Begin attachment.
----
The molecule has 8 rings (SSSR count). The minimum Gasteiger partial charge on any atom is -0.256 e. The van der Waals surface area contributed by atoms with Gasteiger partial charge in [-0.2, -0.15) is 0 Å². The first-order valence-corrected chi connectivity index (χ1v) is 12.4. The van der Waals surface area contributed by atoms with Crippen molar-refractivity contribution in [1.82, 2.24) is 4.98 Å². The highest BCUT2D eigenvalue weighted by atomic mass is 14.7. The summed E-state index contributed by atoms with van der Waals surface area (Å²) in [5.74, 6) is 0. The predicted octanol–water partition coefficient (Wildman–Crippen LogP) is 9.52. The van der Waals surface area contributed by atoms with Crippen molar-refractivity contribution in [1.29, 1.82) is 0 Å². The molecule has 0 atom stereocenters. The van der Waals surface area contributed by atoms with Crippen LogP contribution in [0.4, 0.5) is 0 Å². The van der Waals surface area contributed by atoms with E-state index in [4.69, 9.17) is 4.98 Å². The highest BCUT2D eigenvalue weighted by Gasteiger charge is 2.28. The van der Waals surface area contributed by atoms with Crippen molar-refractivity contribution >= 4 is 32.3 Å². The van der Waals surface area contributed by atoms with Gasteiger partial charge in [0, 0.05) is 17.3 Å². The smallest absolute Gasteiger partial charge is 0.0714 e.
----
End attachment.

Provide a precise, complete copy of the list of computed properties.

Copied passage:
The molecule has 8 rings (SSSR count). The minimum Gasteiger partial charge on any atom is -0.256 e. The van der Waals surface area contributed by atoms with Gasteiger partial charge in [-0.2, -0.15) is 0 Å². The first-order valence-corrected chi connectivity index (χ1v) is 12.4. The van der Waals surface area contributed by atoms with Crippen molar-refractivity contribution in [1.82, 2.24) is 4.98 Å². The highest BCUT2D eigenvalue weighted by atomic mass is 14.7. The summed E-state index contributed by atoms with van der Waals surface area (Å²) in [5.74, 6) is 0. The predicted octanol–water partition coefficient (Wildman–Crippen LogP) is 9.52. The van der Waals surface area contributed by atoms with Crippen molar-refractivity contribution in [1.29, 1.82) is 0 Å². The molecule has 0 atom stereocenters. The van der Waals surface area contributed by atoms with Crippen LogP contribution in [0.4, 0.5) is 0 Å². The van der Waals surface area contributed by atoms with E-state index in [4.69, 9.17) is 4.98 Å². The highest BCUT2D eigenvalue weighted by Gasteiger charge is 2.28. The van der Waals surface area contributed by atoms with Crippen molar-refractivity contribution >= 4 is 32.3 Å². The van der Waals surface area contributed by atoms with Gasteiger partial charge in [0, 0.05) is 17.3 Å². The smallest absolute Gasteiger partial charge is 0.0714 e.